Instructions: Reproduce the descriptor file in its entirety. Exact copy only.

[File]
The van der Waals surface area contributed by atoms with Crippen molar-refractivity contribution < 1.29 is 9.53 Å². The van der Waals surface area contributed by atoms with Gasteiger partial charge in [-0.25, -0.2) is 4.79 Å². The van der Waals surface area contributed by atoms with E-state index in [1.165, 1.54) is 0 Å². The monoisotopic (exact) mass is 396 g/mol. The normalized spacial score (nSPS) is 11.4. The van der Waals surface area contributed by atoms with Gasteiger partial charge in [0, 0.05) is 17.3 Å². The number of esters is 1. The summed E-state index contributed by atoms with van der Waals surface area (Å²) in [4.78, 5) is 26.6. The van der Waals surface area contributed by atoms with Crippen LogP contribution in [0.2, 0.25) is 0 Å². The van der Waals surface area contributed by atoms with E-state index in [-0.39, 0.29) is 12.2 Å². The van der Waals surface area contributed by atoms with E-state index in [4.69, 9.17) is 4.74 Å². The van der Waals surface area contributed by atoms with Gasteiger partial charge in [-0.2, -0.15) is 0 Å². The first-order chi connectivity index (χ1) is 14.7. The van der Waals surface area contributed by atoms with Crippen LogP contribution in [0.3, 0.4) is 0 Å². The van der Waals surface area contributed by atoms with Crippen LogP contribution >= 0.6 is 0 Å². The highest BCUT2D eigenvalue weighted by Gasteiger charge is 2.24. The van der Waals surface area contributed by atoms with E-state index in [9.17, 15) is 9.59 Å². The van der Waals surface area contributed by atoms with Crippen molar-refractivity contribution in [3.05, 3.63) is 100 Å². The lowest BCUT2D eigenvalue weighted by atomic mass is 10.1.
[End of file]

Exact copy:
The van der Waals surface area contributed by atoms with Crippen molar-refractivity contribution < 1.29 is 9.53 Å². The van der Waals surface area contributed by atoms with Gasteiger partial charge in [-0.25, -0.2) is 4.79 Å². The van der Waals surface area contributed by atoms with E-state index in [1.165, 1.54) is 0 Å². The monoisotopic (exact) mass is 396 g/mol. The normalized spacial score (nSPS) is 11.4. The van der Waals surface area contributed by atoms with Gasteiger partial charge in [0, 0.05) is 17.3 Å². The number of esters is 1. The summed E-state index contributed by atoms with van der Waals surface area (Å²) in [4.78, 5) is 26.6. The van der Waals surface area contributed by atoms with Crippen LogP contribution in [0.2, 0.25) is 0 Å². The van der Waals surface area contributed by atoms with E-state index in [-0.39, 0.29) is 12.2 Å². The van der Waals surface area contributed by atoms with E-state index in [4.69, 9.17) is 4.74 Å². The van der Waals surface area contributed by atoms with Gasteiger partial charge in [-0.2, -0.15) is 0 Å². The first-order chi connectivity index (χ1) is 14.7. The van der Waals surface area contributed by atoms with Crippen LogP contribution in [0.3, 0.4) is 0 Å². The van der Waals surface area contributed by atoms with Crippen LogP contribution >= 0.6 is 0 Å². The highest BCUT2D eigenvalue weighted by Gasteiger charge is 2.24. The van der Waals surface area contributed by atoms with E-state index in [9.17, 15) is 9.59 Å². The van der Waals surface area contributed by atoms with Crippen molar-refractivity contribution in [3.05, 3.63) is 100 Å². The lowest BCUT2D eigenvalue weighted by atomic mass is 10.1.